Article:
Shopping Center Business

MAY 2018

Shopping Center Business is the leading monthly business magazine for the retail real estate industry.

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Page 246 of 270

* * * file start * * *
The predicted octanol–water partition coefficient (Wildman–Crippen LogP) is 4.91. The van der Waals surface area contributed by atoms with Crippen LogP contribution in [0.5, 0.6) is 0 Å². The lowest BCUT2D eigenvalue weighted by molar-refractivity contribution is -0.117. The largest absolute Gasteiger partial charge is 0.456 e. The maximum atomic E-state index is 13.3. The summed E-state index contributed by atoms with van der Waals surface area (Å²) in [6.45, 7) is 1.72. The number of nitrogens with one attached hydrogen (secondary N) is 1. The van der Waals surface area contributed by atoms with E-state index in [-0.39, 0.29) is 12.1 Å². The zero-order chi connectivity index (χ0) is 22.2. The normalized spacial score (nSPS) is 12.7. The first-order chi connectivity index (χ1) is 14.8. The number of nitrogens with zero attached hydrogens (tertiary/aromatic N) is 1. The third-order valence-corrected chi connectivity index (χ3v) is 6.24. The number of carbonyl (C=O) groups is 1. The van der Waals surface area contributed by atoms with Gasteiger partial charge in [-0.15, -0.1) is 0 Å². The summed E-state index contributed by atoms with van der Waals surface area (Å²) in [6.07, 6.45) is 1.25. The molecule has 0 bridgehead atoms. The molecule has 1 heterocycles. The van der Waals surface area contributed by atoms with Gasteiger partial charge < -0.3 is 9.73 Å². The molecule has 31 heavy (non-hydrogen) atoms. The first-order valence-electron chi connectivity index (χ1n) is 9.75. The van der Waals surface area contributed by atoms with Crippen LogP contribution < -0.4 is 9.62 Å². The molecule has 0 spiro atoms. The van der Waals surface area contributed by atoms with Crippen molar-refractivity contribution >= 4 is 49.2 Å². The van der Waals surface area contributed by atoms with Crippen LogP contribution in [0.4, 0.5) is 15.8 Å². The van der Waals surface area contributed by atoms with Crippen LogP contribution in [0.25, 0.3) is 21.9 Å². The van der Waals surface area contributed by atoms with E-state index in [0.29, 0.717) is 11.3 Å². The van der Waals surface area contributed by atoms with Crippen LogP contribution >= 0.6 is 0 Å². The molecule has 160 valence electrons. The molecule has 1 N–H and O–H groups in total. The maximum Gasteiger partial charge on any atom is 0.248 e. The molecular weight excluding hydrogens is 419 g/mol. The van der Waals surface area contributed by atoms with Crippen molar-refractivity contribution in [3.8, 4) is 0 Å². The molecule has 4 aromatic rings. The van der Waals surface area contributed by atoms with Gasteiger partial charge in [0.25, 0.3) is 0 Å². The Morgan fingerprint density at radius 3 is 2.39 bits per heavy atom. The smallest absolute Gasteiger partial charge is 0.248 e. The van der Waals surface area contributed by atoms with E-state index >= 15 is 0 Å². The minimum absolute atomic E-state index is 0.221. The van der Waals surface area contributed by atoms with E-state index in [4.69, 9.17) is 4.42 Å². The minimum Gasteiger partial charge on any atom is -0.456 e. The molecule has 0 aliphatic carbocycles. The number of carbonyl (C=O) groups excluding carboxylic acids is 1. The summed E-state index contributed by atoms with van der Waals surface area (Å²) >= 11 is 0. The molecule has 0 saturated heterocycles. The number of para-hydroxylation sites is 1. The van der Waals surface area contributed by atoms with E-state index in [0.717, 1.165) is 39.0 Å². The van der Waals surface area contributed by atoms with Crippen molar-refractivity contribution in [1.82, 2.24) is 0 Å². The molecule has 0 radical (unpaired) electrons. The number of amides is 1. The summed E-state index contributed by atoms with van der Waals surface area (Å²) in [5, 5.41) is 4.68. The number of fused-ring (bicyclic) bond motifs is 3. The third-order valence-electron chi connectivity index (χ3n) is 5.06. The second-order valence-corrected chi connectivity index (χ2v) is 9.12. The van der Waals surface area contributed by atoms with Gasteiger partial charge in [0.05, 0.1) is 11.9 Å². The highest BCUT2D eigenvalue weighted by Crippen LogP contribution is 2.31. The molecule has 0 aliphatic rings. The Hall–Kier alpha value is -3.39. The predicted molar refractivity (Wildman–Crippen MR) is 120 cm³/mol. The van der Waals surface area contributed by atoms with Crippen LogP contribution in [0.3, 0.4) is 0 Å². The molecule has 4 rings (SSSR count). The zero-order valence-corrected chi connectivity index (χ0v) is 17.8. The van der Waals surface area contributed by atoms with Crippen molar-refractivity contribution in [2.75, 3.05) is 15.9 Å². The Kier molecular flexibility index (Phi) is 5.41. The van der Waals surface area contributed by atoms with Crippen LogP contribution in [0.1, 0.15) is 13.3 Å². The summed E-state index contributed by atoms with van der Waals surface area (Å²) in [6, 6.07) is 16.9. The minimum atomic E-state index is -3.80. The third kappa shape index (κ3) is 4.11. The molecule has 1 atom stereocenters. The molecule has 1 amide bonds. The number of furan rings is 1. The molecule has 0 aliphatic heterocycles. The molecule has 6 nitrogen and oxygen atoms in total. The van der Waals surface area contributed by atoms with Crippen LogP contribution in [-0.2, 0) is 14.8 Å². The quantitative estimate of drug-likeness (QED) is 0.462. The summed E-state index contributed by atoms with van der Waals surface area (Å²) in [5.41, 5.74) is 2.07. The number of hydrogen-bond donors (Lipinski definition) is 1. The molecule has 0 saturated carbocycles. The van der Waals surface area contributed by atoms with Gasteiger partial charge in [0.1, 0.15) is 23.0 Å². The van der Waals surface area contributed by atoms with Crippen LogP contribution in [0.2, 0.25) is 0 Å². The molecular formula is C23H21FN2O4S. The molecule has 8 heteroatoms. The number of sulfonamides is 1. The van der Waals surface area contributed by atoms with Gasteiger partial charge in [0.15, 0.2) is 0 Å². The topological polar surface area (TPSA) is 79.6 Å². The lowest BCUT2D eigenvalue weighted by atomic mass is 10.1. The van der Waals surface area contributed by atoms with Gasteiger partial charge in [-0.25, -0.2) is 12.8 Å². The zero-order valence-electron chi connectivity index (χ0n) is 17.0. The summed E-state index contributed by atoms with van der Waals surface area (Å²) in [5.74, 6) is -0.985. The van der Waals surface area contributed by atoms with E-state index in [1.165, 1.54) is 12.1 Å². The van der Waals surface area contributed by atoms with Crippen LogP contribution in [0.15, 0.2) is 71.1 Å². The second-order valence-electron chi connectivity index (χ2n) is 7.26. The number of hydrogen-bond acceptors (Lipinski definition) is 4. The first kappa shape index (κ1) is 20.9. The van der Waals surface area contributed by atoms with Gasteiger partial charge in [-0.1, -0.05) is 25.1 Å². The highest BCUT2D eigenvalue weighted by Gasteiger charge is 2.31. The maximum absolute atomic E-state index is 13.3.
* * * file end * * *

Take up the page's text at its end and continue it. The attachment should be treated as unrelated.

BOTTLEWORKS 242 • SHOPPING CENTER BUSINESS • May 2018 stay very attuned to the authenticity of the look and feel and not try to overdo it," Gerbitz says of the future food hall. "It's a garage. We don't want to over-fin- ish it or polish it too much. The most challenging part of keeping this fresh and unique will be the tenants we bring in. We're not looking to do 25 of these across the country. This is something that just fits with Mass Ave., which is a foodie district." Gerbitz says the Bottleworks develop- ment is the last section of the area to be repurposed. In its prime, approximately 1870 into the 1930s, Massachusetts Ave- nue served northeastern Indianapolis as a hub for commercial, cultural and employ- ment activities. Today, the five-block area is known for its restaurants, galleries and boutique shops. To keep the retail lineup fresh and unex- pected, Gerbitz says Hendricks is looking into potential tenants of the ilk of a barber or possibly a distiller. "We want to offer something new for people. At the same time, we want the food hall to feel like an old-school coffee shop. The place where you would once go to get coffee, talk and maybe hear some music." Hendricks will be adding a stage to its garage food hall area and plans to book local and regional bands. "All of those details are going to be real- ly important to the overall feel of the food hall. If we do our job right, we believe pret- ty strongly that the food hall alone should be able to draw in anywhere from 1.5 to 2 million visitors a year." Beloit, Wisconsin-based Hendricks was awarded the project by the site's owner Indianapolis Public Schools (IPS) through an RFP process back in 2016. IPS bought the bottling site in 1964 when Coke's operations moved to Speedway, Indiana. IPS used the buildings to store buses, centralize school lunch preparation and distribution and house some school ad- ministrative offices. Keeping the art deco design of the property is at the forefront of Hendricks' plans for the former Coca-Cola bottling plant. TAKE YOUR SLICE OF THE PIE. Before others do. THINK LEBANON Fst E C O N O M I C D E V E L O P M E N T Sarah Haston Economic Development Director 615.443.2839 Ext. 2120 The city of Lebanon is located in Middle Tennessee just outside of Nashville, the hottest economic area in the country. Don't miss the opportunity to see your brand's potential in 2018 and on!

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